A Day in the Life at Jesus College Library

A day in the life in Jesus College library is idyllic and peaceful, even though it is also busy. Most of my activity is based in the library office, rather than at a customer-facing library desk, so the support that I provide is primarily behind the scenes. The first thing that strikes me, as I stride through the quad to get to the library every morning, is that Jesus College is very beautiful. Historic buildings may not be of interest to everyone, but I love art history and I’m the type of person who likes to visit National Trust properties in my free time, so I get a lot of pleasure from my surroundings when I’m at work.

The first part of my day always starts with the same routine of tasks and after that it’s a case of reviewing where things sit on the ever-jiggling ladder of priorities, in order to plan the rest of my day. Task number one is to check the reading rooms. I make sure that everything is neat and tidy and that the computers are all ready to go. I quite often reshuffle a few chairs at this juncture, or reshelve stray books. Generally, things will already be in fairly good order and I’ll just be making sure of that, but every now and again I’ll find something out of the ordinary. Once, for example, I walked in to find that a strip light had fallen from the ceiling and crashed onto the table below (though thankfully  no one was hurt) and another time, I found a pile of students asleep beneath a desk. They had pulled an all-nighter to get their work finished for a deadline, then promptly collapsed. I didn’t move them, I just opened a couple of windows…

The title page of a book called "Theatrum Botanicum: The Theater of Plants or an Herball of Lareg Extent" [sic]. At the top of the page written in blank ink is the signature of Elizabeth Burghess. The book is held open using a white book snake.
“Elizabeth Burghess her book”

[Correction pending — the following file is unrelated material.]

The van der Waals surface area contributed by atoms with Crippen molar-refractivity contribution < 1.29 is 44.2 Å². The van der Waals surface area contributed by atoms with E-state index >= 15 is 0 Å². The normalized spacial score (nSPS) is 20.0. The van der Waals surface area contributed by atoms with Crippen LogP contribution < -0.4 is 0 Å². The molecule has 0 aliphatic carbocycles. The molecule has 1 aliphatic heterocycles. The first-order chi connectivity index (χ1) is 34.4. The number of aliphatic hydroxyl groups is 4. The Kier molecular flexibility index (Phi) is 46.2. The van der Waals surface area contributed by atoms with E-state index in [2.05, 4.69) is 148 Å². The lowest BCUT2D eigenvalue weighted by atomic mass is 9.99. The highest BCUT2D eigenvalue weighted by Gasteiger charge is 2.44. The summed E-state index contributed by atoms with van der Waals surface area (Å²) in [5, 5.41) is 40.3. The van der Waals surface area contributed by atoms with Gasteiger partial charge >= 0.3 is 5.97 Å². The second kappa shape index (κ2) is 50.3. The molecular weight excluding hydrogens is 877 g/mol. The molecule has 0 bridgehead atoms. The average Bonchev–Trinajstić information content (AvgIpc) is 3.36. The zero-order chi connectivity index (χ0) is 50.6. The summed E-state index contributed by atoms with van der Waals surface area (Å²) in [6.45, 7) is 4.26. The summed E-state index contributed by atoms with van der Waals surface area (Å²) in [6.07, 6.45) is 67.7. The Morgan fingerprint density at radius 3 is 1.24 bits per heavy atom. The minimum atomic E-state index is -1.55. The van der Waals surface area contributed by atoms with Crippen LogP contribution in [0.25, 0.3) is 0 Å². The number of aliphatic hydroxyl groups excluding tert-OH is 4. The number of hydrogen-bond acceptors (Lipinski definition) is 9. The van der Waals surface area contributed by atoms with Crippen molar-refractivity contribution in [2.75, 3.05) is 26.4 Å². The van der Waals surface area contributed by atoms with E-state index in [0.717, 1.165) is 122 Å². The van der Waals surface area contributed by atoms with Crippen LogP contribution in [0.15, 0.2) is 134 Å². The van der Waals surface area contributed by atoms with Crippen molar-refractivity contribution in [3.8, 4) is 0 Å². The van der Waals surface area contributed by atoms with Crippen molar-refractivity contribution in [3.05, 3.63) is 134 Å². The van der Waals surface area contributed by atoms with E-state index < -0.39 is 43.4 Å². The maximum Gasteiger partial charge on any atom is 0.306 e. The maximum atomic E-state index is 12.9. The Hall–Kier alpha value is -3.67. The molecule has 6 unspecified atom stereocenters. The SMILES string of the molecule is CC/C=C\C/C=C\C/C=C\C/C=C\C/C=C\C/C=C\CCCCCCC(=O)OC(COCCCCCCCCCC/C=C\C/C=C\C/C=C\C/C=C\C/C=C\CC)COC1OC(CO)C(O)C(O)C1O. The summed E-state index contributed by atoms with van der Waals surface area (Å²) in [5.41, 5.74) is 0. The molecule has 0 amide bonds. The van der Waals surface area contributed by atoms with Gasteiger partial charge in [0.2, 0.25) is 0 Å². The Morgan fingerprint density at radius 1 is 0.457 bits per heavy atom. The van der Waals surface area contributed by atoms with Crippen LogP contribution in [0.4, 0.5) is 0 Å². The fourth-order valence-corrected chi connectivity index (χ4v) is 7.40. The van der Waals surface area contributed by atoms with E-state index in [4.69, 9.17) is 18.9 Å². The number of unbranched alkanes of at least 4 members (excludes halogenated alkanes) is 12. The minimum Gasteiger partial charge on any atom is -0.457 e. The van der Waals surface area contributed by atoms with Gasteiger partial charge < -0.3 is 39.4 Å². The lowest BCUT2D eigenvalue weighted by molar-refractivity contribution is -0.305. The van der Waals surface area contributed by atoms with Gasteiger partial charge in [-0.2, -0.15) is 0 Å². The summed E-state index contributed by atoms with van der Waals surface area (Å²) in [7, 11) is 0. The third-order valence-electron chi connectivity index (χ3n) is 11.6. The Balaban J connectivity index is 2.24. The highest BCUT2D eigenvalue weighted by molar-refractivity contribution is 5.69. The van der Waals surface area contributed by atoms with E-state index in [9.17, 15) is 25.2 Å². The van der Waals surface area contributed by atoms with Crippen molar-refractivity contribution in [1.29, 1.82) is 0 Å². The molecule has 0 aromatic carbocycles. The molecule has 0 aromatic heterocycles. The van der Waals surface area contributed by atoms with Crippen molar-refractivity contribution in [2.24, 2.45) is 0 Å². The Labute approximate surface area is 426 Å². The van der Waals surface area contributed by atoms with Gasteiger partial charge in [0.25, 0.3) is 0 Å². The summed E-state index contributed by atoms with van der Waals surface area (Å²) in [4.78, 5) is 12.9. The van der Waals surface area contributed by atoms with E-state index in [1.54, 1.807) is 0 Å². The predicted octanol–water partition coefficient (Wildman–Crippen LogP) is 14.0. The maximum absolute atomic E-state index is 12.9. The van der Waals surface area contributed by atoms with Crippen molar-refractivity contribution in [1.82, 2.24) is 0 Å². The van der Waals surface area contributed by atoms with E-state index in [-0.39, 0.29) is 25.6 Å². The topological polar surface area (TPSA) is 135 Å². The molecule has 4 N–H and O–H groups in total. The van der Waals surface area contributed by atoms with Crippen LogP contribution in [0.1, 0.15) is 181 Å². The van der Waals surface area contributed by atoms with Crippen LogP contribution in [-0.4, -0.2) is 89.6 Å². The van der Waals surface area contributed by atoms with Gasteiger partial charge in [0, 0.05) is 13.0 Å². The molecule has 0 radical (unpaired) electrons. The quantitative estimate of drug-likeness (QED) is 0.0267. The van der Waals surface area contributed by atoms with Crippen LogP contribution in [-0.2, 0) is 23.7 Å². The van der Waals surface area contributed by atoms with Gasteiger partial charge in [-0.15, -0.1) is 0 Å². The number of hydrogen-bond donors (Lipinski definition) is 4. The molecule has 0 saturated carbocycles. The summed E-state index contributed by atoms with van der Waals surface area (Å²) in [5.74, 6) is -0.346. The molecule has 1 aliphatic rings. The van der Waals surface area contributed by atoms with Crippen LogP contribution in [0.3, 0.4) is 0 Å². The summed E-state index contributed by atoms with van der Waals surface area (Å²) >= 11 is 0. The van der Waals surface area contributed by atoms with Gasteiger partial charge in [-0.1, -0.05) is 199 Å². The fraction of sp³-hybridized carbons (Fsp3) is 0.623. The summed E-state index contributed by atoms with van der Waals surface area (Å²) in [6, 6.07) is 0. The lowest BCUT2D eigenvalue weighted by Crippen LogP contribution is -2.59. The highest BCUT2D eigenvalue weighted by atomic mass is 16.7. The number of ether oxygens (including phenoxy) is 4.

A tiny pressed stem with 6 leaves branching off, three on each side. The leaves sit exactly opposite each other and are almond shaped. Each set gets smaller as they progress down the stem. At the very end the stem tapers off into three tendrils. the leaf sits on top of a page of text in Latin, seemingly to do with horticulture.
A pressed leaf, possibly vetch

Next I check the Fellows’ Library. Given what a fantastic setting this would make for a murder mystery crime scene, very little drama actually occurs here at all. This is where we house all of our rare, early printed books and only researchers with special permission really get to use it. Last term I was given the absolute privilege of curating a little exhibition here, of books on the theme of botany. I was so thrilled to be in there, hunting for fascinating specimens, researching them and writing up captions. I even made a couple of discoveries – one was a plant pressed inside the pages of a 300 year-old field guide to British plant life and the other was a signature, penned by the owner of the book on to the title page in around 1640, who, it turns out, was… a woman! (this is very unusual).

But back to my daily responsibilities, if there are no murder victims, then I make sure all the blinds are down (to prevent sun damage to the books) and move on to pick up the post from the porter’s lodge.

Something that I spend a fair amount of time doing on a regular basis is book processing. The librarian often orders in new books, and book processing is all the things that must be done to a book before it is ready to go on the shelf, such as, adding the bookplate sticker, that identifies the book as belonging to Jesus College; giving it a barcode sticker, so it can be tracked; giving it a security tag, so that it can’t be removed from the library without beeping. I also classify new books coming in, that is to say, I identify which subject they come under and give them a shelf-mark, accordingly.

An ornate wood panelled door with myriad botanical carvings. Above the arch of the door is a panel with two dragons, facing apart, their tails entwined.
Dragons in the dining hall
A carved mantelpiece with the Jesus College crest of three deer. The crest sits nestled between two carved leeks which overlap at the bottom then curve up so that their many leaves drape gracefully either side of the shield.
Leeks above the fireplace

On Wednesdays and Thursdays the librarian and I do elevensies with the archivist. We also do half-twosies. This involves coffee and biscuits around the fire, in an oak-panelled drawing room, full of ancient oil portraits and carvings of leeks and dragons (Jesus is traditionally “the Welsh college”), while the archivist tells us jolly good stories about the heroism or villainy of college members long gone. Lunch is served in hall just after midday.